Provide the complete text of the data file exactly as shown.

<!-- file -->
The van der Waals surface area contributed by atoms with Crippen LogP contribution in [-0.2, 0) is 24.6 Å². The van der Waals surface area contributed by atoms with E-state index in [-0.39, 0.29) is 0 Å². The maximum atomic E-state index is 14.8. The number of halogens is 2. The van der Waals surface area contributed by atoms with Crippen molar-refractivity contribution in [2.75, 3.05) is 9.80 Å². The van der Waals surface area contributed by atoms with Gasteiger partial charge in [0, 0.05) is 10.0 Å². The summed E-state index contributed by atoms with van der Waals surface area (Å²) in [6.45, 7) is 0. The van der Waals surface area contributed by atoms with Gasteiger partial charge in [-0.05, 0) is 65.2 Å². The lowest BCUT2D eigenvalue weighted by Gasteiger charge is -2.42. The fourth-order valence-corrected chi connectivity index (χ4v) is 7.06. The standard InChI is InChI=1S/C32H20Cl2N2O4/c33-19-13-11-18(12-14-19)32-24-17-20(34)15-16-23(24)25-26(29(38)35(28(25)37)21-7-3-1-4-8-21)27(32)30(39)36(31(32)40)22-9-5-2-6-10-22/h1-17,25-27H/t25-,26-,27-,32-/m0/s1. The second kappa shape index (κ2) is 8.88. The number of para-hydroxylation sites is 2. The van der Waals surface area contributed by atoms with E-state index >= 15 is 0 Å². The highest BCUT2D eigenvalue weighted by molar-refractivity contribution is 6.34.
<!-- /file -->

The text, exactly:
The van der Waals surface area contributed by atoms with Crippen LogP contribution in [-0.2, 0) is 24.6 Å². The van der Waals surface area contributed by atoms with E-state index in [-0.39, 0.29) is 0 Å². The maximum atomic E-state index is 14.8. The number of halogens is 2. The van der Waals surface area contributed by atoms with Crippen molar-refractivity contribution in [2.75, 3.05) is 9.80 Å². The van der Waals surface area contributed by atoms with Gasteiger partial charge in [0, 0.05) is 10.0 Å². The summed E-state index contributed by atoms with van der Waals surface area (Å²) in [6.45, 7) is 0. The van der Waals surface area contributed by atoms with Gasteiger partial charge in [-0.05, 0) is 65.2 Å². The lowest BCUT2D eigenvalue weighted by Gasteiger charge is -2.42. The fourth-order valence-corrected chi connectivity index (χ4v) is 7.06. The standard InChI is InChI=1S/C32H20Cl2N2O4/c33-19-13-11-18(12-14-19)32-24-17-20(34)15-16-23(24)25-26(29(38)35(28(25)37)21-7-3-1-4-8-21)27(32)30(39)36(31(32)40)22-9-5-2-6-10-22/h1-17,25-27H/t25-,26-,27-,32-/m0/s1. The second kappa shape index (κ2) is 8.88. The number of para-hydroxylation sites is 2. The van der Waals surface area contributed by atoms with E-state index >= 15 is 0 Å². The highest BCUT2D eigenvalue weighted by molar-refractivity contribution is 6.34.